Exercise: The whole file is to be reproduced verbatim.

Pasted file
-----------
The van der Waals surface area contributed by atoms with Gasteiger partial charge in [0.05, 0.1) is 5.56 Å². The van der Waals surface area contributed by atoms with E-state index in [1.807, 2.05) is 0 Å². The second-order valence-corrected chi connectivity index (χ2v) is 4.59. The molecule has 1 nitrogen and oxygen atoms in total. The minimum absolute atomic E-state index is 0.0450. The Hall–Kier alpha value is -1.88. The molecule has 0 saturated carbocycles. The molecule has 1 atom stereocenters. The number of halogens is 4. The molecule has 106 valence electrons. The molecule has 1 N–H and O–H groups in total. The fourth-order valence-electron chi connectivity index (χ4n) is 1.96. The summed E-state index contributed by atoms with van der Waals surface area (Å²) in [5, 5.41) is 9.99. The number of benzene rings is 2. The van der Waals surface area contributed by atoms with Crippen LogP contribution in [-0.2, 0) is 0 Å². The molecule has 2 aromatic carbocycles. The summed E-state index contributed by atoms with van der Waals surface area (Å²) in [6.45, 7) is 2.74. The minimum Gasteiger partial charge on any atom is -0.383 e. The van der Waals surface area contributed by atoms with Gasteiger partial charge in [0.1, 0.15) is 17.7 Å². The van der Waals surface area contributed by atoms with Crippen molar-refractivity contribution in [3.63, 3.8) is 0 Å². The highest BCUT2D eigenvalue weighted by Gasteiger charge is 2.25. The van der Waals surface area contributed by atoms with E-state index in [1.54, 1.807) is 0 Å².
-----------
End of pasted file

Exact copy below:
The van der Waals surface area contributed by atoms with Gasteiger partial charge in [0.05, 0.1) is 5.56 Å². The van der Waals surface area contributed by atoms with E-state index in [1.807, 2.05) is 0 Å². The second-order valence-corrected chi connectivity index (χ2v) is 4.59. The molecule has 1 nitrogen and oxygen atoms in total. The minimum absolute atomic E-state index is 0.0450. The Hall–Kier alpha value is -1.88. The molecule has 0 saturated carbocycles. The molecule has 1 atom stereocenters. The number of halogens is 4. The molecule has 106 valence electrons. The molecule has 1 N–H and O–H groups in total. The fourth-order valence-electron chi connectivity index (χ4n) is 1.96. The summed E-state index contributed by atoms with van der Waals surface area (Å²) in [5, 5.41) is 9.99. The number of benzene rings is 2. The van der Waals surface area contributed by atoms with Crippen LogP contribution in [-0.2, 0) is 0 Å². The molecule has 2 aromatic carbocycles. The summed E-state index contributed by atoms with van der Waals surface area (Å²) in [6.45, 7) is 2.74. The minimum Gasteiger partial charge on any atom is -0.383 e. The van der Waals surface area contributed by atoms with Gasteiger partial charge in [0.1, 0.15) is 17.7 Å². The van der Waals surface area contributed by atoms with Crippen molar-refractivity contribution in [3.63, 3.8) is 0 Å². The highest BCUT2D eigenvalue weighted by Gasteiger charge is 2.25. The van der Waals surface area contributed by atoms with E-state index in [1.54, 1.807) is 0 Å².